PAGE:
In many ways, Championships represents a literal and metaphorical homecoming for Meek Mill. Released in November 2018, Championships is the Philadelphia rapper’s first artist album following a two-year prison sentence he served after violating his parole in 2017. Championships, naturally, sees Meek tackling social justice issues stemming from his prison experience, including criminal justice reform. The album debuted at No. 1 on the Billboard 200, his second chart-topper following 2015’s Dreams Worth More Than Money, and reached platinum status in June 2019. Meek Mill's 2020 Best Rap Album nod marks his first-ever GRAMMY nomination.

i am > i was – 21 Savage

Breakout rapper and four-time GRAMMY nominee 21 Savage dropped i am > i was, his second solo artist album, at the end of 2018. The guest-heavy album, which features contributions from Post Malone, Childish Gambino, J. Cole, and many others, has since charted around the world, topped the Billboard 200 – a first for the artist – in the beginning of 2019, and achieved gold status in the U.S. As well, nine songs out of the album’s 15 original tracks landed on the Hot 100 chart, including multi-platinum lead single “A Lot,” which is also nominated for Best Rap Song next year. 21 Savage’s 2020 Best Rap Album nomination, which follows Record of the Year and Best Rap/Sung Performance nods for his 2017 Post Malone collaboration, "Rockstar,” marks his first solo recognition in the top rap category.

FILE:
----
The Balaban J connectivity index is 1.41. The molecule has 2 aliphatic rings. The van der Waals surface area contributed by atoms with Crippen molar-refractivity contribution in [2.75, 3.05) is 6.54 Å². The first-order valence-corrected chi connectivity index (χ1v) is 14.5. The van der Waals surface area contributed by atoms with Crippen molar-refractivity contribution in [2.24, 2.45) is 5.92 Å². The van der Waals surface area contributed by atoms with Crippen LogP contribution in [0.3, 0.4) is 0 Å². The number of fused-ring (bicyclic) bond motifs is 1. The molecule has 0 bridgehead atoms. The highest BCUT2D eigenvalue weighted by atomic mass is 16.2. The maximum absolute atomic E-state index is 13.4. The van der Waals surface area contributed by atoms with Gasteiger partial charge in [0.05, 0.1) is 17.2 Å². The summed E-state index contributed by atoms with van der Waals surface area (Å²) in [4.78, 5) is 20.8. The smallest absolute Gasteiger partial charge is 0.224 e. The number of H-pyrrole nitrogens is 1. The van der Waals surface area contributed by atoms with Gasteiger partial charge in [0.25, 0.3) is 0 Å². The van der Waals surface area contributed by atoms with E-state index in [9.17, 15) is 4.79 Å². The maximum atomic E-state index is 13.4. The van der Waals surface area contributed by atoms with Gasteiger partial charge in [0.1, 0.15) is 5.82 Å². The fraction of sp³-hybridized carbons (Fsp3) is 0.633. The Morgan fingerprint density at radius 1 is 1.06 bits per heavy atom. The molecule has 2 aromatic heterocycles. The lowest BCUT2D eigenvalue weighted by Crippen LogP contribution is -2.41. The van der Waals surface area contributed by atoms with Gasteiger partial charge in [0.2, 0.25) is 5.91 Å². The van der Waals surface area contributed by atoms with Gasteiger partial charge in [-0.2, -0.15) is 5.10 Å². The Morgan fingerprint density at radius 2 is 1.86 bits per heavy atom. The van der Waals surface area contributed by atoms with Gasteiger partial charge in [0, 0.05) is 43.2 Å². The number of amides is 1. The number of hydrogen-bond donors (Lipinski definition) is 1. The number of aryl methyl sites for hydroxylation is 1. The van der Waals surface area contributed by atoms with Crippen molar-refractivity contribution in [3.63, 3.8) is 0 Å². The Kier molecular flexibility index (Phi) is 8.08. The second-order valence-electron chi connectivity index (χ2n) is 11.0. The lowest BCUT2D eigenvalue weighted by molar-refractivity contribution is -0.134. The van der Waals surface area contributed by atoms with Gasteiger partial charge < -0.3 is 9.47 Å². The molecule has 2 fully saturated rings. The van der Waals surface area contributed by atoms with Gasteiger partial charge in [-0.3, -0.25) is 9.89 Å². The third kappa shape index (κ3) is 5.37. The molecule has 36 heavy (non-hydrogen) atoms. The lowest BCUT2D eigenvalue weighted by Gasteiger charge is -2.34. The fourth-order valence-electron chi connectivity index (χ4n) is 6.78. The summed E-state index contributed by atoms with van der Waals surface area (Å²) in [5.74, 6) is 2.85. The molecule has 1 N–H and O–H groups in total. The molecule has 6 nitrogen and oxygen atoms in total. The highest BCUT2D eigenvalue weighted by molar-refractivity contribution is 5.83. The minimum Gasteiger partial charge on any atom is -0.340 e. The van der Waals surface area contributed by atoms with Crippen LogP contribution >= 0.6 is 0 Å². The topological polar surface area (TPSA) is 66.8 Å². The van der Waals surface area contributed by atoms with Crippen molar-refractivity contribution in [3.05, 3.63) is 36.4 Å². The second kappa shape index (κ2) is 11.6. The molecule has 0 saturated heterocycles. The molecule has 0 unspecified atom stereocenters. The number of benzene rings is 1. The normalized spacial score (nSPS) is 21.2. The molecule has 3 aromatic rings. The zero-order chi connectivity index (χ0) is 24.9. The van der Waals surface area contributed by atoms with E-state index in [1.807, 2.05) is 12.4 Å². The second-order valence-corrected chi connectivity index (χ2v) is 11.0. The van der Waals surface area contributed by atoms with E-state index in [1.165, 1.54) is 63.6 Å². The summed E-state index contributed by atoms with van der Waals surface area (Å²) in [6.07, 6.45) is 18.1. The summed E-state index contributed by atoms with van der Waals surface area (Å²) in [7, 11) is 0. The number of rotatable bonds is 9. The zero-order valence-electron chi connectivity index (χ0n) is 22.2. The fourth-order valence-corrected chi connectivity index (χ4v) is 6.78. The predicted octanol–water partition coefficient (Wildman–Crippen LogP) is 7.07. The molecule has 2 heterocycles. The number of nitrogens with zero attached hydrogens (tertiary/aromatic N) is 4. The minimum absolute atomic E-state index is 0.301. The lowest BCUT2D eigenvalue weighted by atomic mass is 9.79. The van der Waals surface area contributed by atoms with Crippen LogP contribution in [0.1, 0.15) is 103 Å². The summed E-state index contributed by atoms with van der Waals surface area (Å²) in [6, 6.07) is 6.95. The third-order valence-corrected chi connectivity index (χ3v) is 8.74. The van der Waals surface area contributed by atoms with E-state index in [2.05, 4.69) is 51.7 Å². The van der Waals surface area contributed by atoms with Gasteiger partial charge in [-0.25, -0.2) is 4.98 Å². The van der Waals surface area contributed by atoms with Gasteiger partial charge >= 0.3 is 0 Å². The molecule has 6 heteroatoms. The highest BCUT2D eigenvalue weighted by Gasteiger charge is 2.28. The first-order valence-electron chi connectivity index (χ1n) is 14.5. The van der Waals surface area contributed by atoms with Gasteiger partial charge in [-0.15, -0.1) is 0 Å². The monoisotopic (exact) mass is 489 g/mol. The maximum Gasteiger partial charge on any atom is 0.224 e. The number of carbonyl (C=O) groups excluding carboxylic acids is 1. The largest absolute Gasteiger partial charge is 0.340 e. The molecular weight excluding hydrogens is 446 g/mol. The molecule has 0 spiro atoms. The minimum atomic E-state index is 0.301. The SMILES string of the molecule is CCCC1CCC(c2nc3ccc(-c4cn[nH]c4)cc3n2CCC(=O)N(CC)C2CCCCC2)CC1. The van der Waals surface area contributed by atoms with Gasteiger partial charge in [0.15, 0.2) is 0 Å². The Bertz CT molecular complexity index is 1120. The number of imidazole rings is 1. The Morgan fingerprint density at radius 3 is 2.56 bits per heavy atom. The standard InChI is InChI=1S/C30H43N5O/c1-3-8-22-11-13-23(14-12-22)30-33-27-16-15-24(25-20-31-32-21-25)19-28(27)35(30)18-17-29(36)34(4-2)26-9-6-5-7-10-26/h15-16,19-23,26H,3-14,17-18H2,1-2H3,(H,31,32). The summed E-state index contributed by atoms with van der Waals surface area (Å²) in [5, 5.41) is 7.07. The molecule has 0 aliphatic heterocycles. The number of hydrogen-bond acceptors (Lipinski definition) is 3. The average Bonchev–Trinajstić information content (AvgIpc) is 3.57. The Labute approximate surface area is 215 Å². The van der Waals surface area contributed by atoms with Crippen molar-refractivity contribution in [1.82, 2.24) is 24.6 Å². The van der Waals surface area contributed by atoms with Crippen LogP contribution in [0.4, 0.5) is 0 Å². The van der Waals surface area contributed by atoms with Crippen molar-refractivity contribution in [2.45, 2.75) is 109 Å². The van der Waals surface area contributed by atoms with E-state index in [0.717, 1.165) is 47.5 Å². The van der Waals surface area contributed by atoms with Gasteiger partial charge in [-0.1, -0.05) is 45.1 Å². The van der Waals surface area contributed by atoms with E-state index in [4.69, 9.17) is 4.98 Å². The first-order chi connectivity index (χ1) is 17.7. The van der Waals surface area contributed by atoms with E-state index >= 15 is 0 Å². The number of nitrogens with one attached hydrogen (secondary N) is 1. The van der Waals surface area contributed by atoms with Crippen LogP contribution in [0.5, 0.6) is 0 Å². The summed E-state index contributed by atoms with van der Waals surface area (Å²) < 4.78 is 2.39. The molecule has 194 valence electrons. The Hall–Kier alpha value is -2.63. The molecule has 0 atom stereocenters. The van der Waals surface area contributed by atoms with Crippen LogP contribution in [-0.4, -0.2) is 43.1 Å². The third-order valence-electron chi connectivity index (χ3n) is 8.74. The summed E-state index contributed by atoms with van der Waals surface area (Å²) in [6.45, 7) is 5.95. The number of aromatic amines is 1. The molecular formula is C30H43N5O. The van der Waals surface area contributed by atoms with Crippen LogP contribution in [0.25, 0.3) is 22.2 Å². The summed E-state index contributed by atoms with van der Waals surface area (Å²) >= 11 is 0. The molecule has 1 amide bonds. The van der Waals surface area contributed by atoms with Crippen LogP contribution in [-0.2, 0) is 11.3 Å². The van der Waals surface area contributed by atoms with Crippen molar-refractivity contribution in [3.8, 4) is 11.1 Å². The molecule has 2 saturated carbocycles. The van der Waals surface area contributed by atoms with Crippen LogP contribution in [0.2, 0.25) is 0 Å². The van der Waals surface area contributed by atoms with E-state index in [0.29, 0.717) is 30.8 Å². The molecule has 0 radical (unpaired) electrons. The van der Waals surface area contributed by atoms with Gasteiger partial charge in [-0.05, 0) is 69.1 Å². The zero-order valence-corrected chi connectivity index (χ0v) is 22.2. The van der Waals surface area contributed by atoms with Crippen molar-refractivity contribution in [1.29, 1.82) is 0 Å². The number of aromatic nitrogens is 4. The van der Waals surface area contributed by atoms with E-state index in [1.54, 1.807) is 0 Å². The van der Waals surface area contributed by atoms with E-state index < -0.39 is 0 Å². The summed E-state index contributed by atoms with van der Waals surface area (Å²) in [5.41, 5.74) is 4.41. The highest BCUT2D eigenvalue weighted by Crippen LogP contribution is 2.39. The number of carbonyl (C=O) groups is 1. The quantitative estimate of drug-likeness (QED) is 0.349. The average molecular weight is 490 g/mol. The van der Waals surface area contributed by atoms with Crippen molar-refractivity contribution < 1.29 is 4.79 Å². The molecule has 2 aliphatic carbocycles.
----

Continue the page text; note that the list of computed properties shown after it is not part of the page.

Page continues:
IGOR – Tyler, The Creator

The eccentric Tyler, The Creator kicked off a massive 2019 with his mid-year album, IGOR. Released this past May, IGOR, Tyler’s fifth solo artist album, is his most commercially successful project to date. The album debuted at No. 1 on the Billboard 200, marking his first time topping the coveted chart, while its lead single, "Earfquake,” peaked at No. 13, his highest entry on the Hot 100. Produced in full by Tyler and featuring guest spots from fellow rap and R&B stars Kanye West, Lil Uzi Vert, Solange, and Playboi Carti, among many others, IGOR follows the rapper’s 2017 album, Flower Boy, which received the Best Rap Album nod that same year.